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Something for Everyone – Cash Rec Review

There was something for nearly everyone in our cash market recommendations this week. Advice to sell was issued for corn, soybeans, wheat, and rice. Only those that grow cotton can turn the page.

Corn: Hedgers were advised to sell 10% in both old and new-crop corn bringing them to 70% and 25% respectively, while strict cash marketers (SCM) were advised to advance marketings by 5% in each crop, bringing them to 75% and 25% for old and new-crop. The prior week’s rally was fueled by a combination of wet weather delaying planting in the U.S. as well as adverse weather conditions for corn in Argentina and Brazil. As for the U.S., an above average start to planting progress has been reined in back to normal and will likely dip below normal in Monday’s report, but it is nowhere near panic mode. With the size and speed of current planting equipment as well as a nearly full column of water to work with in many areas, our feeling was, and is, that the runup was overdone and one to sell. As fast as these price spikes can disappear, we elected to pull the trigger at the first sign that they showed weakness this past Wednesday. With USDA’s first corn balance sheet of 2024 issued on May 10th not surprisingly predicting a similarly sized large surplus of corn for the coming year, implying similar harvest prices to this past year, prices in the $4.80 range basis December looked like a suitable place to sell.

Soybeans: Hedgers only were advised to add 10% to old- crop sales in two different 5% recommendations, bringing them even with SCM at 80%. SCM were advised to sit tight. Additionally, hedgers were advised to advance new-crop sales by 5%, bringing them to 30%, as opposed to SCM which again were advised to stay at 25% priced. Rinse and repeat our logic for corn sales above as justification for these moves. Although WASDE predicts a 445-million-bushel carryout, the potential for USDA printing a 500-million-bushel carryout was very real. Mid-week, futures were the highest of the last four months and above the $12.50 mark for old-crop July and over $12.00 for new-crop November, prompting us to advance sales. As with corn, bean planting was off to an above average start and recent weather has merely brought progress back to normal. We did proceed with caution due to the increased market volatility, selling 5% at the first hint of a downdraft and adding 5% when the market followed through with further declines the day after. SCM were not invited to this party only because they were already 80% and 25% marketed respectively. Pushing new-crop further seemed a bit dicey before the crop gets planted. If you are fortunate enough to have gotten the crop in and are a SCM, you may want to advance your sales further. Although not a common practice for us, hedgers also have the added ability to buy back cash sales on the board, making it easier to sell a bit more cash.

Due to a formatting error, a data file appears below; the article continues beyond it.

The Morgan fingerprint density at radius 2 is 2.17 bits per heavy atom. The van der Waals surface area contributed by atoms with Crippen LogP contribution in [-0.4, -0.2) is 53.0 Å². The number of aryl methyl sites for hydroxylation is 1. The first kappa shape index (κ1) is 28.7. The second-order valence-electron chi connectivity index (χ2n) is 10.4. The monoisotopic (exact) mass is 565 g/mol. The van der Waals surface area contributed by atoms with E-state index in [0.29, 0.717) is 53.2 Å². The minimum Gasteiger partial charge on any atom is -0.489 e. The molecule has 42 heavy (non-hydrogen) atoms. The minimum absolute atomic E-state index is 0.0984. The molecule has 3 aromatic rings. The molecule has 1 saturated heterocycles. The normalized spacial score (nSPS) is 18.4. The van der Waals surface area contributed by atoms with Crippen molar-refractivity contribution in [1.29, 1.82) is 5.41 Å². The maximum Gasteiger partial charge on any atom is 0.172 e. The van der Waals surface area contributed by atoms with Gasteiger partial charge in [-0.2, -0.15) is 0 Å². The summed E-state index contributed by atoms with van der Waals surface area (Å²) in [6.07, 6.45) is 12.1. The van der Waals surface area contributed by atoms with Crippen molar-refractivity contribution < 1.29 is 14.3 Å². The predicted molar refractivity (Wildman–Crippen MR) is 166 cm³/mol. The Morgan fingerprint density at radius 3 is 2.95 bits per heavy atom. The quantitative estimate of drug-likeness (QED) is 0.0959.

All wheat marketers were advised to advance new-crop sales by 10%, bringing everyone to 30% priced. This sale falls into the “reward the rally” category as the market has surged nearly a dollar since our last sale. Throwing in the fact that we felt a bit underpriced for too long last marketing year, combined with the storm clouds of harvest pressure forming on the horizon was enough to get us to advise a sale. The market’s reaction to the May WASDE was very positive and has the market challenging horizontal resistance in the mid $6.60’s for July Chicago wheat. If we punch through that then we could rally to a bull flag objective just under $7.00.

Last but not least, all rice growers were advised to sell another 10% of new-crop, getting everyone to 20% priced. While there is nothing on the new-crop chart that even vaguely resembles a sell signal, the new-crop market has been taking its signal from old-crop, being dragged up to the $15.50/cwt while old crop July futures powered its way a full $4.00 higher at $19.50/ cwt. As old-crop looked to have run out of steam, we elected to sell 10%. As Richard Brock likes to say, sell 10% and hope it’s the worst sale you make. With plenty of dry powder for future rallies, all marketers now stand at 20% sold.

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